CB has had an undeniable impact on UK Drill music since he burst onto the scene in 2017. “Take That Risk”, produced by M1OnTheBeat and MKThePlug, is one of the most iconic songs to come out of the genre, while his last project, A Drillers Perspective, demonstrated that the rapper was more than just a one hit wonder. The rapper is now following this up with A Drillers Perspective 2, all while being behind bars serving a 23 year firearm sentence. All of his lyrical content was recorded before his time in prison, but A Drillers Perspective 2 sounds as fresh as any other Drill project that has dropped this year.
For an artist who has suffered from a polarising portrayal in the mainstream media, CB has proven once again on his new tape that his raw lyricism and ferocious barring style speak for themselves. On “King of Drill”, the rapper drafts in Kenny Allstar to stake his claim for the top spot, telling his audience just how tied to the streets he really is. On the track, he raps, ‘I was doing drills when I was on curfew, Gun residue come like my perfume.’ There is a no holds barred attitude to CB’s lyricism that helps to paint a vivid picture for his audience.
The East London rapper however cannot be seen as one dimensional, as if you listen to “Rap or Road”, CB explores the dichotomy between pursuing his career as a rapper, whilst knowing that the lifestyle he raps about will pull him back in. Furthermore, “Married To The Streets” sees CB step out of his comfort zone and move into the genre of romance, helped out by a smooth, understated beat from BKay.
Considering all of the lyrical content for the project was recorded at least over four years ago, the instrumentals have given the lyrics vitality and complement CB’s flows. “Machines” with Kwengface is a highlight from the project, as the bass heavy beat and pounding drum patterns work well with both rappers fierce performances. Elsewhere, “Do Road” brings a different sonic style to the record, as CB and Snizzy show off their chemistry in a stand out moment on the tape.
5ive Beatz is a frequent collaborator on the record, and the consistency of his instrumentals brings a cohesion to the whole project. The same can be said for BKay, who has demonstrated his talent as a beat maker perhaps most notably by working with M1llionz. The styles of both producers work well together in the context of the project, and both have managed to elevate the lyrical content of CB to a new level.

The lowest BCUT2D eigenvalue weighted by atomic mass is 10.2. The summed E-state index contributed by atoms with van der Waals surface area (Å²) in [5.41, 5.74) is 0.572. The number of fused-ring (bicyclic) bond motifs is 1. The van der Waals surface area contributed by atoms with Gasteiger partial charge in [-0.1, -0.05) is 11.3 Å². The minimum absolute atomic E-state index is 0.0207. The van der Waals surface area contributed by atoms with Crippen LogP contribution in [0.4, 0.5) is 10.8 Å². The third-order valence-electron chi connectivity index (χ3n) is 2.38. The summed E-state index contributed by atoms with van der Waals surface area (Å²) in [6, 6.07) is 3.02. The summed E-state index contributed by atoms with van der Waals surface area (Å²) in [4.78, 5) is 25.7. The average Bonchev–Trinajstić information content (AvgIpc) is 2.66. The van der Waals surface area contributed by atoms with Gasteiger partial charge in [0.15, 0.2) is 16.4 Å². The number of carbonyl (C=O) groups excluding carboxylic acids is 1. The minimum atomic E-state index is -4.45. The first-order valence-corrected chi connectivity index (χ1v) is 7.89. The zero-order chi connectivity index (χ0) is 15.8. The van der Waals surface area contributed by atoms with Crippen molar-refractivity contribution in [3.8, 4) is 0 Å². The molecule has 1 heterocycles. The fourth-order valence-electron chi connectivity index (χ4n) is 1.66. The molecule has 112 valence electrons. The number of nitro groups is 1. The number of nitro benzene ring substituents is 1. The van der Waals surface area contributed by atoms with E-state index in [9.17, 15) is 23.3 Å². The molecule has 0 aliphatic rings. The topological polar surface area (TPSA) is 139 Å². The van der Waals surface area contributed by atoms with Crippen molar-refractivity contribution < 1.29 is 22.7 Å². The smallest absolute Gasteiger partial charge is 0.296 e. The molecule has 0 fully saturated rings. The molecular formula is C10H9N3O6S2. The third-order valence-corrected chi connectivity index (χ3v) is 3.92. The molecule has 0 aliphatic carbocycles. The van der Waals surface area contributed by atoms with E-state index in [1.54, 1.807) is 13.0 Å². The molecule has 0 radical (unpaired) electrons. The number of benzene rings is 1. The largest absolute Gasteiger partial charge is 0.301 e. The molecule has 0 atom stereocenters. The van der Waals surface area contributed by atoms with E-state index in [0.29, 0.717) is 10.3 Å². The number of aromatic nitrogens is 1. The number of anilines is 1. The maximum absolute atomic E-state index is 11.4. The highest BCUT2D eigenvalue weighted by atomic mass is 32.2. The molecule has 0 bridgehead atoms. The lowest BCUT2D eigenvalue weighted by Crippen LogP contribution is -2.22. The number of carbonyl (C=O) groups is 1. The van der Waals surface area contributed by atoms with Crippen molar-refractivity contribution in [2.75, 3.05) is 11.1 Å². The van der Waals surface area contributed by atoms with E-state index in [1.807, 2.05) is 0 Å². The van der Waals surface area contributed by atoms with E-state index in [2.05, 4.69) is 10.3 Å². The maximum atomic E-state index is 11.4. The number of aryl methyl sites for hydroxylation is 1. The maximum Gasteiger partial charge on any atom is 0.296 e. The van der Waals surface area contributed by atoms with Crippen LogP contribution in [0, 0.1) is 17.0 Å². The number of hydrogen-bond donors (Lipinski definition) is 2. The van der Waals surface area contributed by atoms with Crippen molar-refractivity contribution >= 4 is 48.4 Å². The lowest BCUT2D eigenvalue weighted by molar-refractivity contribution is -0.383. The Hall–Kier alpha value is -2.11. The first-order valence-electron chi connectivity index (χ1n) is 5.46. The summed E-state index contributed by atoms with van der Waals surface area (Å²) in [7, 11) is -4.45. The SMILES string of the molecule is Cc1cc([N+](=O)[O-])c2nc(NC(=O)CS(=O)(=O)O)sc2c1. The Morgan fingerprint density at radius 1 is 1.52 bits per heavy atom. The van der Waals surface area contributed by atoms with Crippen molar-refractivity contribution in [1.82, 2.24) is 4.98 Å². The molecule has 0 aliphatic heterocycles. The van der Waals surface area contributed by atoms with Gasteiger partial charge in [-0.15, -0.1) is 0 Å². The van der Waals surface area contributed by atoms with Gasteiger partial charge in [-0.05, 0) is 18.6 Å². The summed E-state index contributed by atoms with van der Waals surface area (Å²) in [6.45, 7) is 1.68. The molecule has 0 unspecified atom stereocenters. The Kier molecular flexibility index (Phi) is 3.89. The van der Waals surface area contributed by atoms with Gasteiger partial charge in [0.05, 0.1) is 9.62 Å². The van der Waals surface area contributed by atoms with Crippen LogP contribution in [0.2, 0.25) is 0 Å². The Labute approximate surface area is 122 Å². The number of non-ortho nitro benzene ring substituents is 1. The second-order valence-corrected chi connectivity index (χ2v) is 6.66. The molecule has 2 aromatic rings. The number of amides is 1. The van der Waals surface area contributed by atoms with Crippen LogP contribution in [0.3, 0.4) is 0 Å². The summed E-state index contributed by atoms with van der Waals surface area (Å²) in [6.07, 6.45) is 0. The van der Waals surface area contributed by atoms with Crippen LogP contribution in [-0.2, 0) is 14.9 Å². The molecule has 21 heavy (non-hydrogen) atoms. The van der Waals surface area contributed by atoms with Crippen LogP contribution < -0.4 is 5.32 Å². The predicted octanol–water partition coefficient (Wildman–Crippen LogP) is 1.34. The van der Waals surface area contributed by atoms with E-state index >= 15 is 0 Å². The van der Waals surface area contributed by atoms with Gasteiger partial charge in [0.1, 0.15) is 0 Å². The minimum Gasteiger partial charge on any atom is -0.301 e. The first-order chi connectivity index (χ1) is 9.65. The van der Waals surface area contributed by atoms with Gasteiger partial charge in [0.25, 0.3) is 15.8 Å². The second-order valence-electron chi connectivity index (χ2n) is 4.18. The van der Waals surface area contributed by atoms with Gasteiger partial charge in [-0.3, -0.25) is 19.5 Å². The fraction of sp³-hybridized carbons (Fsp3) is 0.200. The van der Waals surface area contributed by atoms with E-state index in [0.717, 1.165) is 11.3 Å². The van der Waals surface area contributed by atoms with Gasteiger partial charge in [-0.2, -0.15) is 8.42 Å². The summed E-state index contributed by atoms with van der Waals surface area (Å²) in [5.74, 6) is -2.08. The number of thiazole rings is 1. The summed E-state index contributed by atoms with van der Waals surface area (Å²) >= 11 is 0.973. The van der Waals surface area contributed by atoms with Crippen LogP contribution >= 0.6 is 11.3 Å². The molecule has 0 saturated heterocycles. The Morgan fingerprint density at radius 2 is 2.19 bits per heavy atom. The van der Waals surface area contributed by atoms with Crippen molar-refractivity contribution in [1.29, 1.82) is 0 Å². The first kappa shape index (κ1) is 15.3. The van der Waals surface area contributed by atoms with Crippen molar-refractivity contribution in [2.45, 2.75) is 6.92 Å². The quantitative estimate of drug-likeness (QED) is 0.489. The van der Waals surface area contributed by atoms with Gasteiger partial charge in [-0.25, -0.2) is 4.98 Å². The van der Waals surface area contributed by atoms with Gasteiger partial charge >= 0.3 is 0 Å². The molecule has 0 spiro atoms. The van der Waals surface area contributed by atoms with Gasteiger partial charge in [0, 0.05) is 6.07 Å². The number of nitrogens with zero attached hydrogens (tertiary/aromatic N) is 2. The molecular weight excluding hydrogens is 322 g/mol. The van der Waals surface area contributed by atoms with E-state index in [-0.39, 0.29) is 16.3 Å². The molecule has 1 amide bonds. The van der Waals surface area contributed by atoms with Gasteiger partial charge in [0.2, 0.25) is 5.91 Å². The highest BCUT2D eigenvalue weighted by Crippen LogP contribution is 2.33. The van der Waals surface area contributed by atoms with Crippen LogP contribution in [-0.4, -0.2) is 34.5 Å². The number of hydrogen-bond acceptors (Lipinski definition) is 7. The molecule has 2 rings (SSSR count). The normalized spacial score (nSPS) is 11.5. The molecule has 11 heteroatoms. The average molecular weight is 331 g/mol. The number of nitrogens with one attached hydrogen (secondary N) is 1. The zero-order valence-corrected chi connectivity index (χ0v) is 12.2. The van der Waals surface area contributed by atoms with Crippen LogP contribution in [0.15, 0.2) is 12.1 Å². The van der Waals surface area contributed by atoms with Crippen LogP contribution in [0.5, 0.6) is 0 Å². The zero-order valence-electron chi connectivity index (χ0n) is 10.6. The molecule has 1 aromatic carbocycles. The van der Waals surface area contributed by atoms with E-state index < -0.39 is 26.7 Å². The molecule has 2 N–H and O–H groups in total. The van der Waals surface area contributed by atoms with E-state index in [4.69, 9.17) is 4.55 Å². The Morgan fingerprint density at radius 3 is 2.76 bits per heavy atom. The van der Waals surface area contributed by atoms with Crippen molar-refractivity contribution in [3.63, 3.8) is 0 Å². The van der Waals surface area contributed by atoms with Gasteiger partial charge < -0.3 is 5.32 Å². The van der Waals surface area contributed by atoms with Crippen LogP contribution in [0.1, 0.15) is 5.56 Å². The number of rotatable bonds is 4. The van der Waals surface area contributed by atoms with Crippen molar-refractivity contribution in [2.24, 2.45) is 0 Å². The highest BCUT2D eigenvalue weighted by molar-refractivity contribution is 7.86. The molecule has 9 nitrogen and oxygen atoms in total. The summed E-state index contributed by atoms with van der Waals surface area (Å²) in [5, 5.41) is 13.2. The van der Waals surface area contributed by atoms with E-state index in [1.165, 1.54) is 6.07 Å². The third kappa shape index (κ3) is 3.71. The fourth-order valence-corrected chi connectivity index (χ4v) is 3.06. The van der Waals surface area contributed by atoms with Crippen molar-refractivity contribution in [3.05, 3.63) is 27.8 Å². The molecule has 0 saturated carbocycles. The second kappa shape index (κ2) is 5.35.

In terms of collaboration, Snizzy and Kwengface both delivered outstanding performances on their respective tracks, while on “Game of Thrones” CB’s decision to call upon M24 was proved to be correct, as the featured rapper shows why he is one of the hardest in Drill today. Other highlights across the project come from Sus on “Still Active”, while Squeeks shows composure with his performance on “Gangland”. Fans will also be excited by the snippets featured on “2023 (Trailer)”, where CB previews new music with Unknown T and J Hus.
It is testament to CB’s ability as a Drill artist to maintain this level of influence in the culture from inside a prison cell. In many ways, “Take That Risk” became the poster child of Drill music – celebrated from within the scene, yet vilified and sensationalised by outside audiences. A Drillers Perspective 2 shows that CB is far more than this caricature that the song portrays, as the rapper demonstrates artistic growth that has been built upon his previous project.
If the “2023 (Trailer)” is anything to go by, we have not heard the last of CB, which was what many people suspected after his last release. While his options have been limited, CB’s talent is undeniable and he looks set to be a mainstay in Drill culture for years to come.